I wish I had a better way to say this, but the way C.S. Lewis paints a story is rad. I constantly found myself pausing during the book and just thinking how talented and gifted he was as a writer (and by my description of “rad,” you can see we’re on slightly different playing fields).

Like this:

“Pulsing with brightness as with some unbearable pain or pleasure, clustered in pathless and countless multitudes, dreamlike in clarity, blazing in perfect blackness, the stars seized all his attention, troubled him, excited him, and drew him up to a sitting position…

…now that the very name “Space” seemed a blasphemous libel for this empyrean ocean of radiance in which they swam.”

I mean….

Now onto the actual storyline :). Not only did we once again see the creative and imaginative genius of Lewis, but I found myself wishing all the creatures on the planet were real and that one day I could hang out with them (add that list to Narnia and Middle Earth). I loved what got Ransom to speak with Hyoi was he heard him speaking and his love of language took over, especially since both Tolkien and Lewis loved languages.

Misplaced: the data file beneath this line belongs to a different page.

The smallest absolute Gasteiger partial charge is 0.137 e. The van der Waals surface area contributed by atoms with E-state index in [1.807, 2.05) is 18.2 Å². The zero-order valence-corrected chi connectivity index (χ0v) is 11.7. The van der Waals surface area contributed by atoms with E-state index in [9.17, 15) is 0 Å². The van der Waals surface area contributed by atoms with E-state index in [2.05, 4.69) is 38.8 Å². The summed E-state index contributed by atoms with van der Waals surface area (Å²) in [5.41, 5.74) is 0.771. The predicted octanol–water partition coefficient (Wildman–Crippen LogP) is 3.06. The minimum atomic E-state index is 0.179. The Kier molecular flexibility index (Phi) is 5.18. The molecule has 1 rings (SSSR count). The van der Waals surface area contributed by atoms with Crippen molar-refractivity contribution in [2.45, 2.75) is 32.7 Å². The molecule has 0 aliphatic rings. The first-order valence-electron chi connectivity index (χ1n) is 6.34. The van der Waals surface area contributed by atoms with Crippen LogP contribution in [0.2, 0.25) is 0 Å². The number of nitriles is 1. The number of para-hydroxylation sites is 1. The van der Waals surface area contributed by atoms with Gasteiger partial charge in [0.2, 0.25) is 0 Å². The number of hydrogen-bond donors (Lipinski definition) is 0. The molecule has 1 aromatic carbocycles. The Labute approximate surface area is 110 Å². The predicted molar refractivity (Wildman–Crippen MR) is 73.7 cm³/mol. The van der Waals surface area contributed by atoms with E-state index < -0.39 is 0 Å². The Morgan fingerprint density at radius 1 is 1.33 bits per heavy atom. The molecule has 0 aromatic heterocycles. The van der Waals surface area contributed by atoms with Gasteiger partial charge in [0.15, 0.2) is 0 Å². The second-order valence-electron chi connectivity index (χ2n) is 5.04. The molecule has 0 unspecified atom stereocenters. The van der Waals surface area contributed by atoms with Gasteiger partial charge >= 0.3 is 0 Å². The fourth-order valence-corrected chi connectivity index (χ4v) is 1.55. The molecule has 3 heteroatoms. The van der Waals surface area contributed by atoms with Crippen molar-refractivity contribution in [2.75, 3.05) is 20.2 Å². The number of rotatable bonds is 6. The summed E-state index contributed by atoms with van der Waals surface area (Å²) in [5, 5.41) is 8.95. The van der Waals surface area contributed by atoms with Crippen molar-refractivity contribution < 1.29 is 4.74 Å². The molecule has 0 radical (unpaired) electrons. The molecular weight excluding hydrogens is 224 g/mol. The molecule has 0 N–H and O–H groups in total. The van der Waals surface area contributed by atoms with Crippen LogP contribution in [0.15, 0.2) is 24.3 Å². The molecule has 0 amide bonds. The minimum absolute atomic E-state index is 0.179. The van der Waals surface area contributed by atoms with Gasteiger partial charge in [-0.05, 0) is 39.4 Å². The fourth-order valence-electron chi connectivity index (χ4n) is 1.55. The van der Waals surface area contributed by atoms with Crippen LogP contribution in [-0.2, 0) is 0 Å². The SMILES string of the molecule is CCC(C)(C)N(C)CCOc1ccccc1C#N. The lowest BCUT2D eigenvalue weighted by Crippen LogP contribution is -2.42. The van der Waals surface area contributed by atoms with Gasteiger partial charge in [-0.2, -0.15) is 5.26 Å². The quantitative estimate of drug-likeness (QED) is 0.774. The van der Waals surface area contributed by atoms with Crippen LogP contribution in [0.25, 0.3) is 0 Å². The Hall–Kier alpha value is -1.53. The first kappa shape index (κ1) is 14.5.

I laughed quite a bit too, like with this line: “For a moment Ransom found something reassuring in the thought that the sorns were shepherds. Then he remembered that the Cyclops in Homer plied the same trade.”

When Hyoi was shot and killed (which, by the way did not see coming :( ), I thought Lewis portrayed the aftermath in such a poignant way. How do you explain someone kills something for no other reason than they wanted to?

As I mentioned before, I haven’t read the rest of the series, but I hope there is more to come battling Weston and the forces behind him.

“…our cry is not merely “Hands off Malacandra.” The dangers to be feared are not planetary but cosmic, or at least solar, and they are not temporal but eternal. More than this it would be unwise to say.”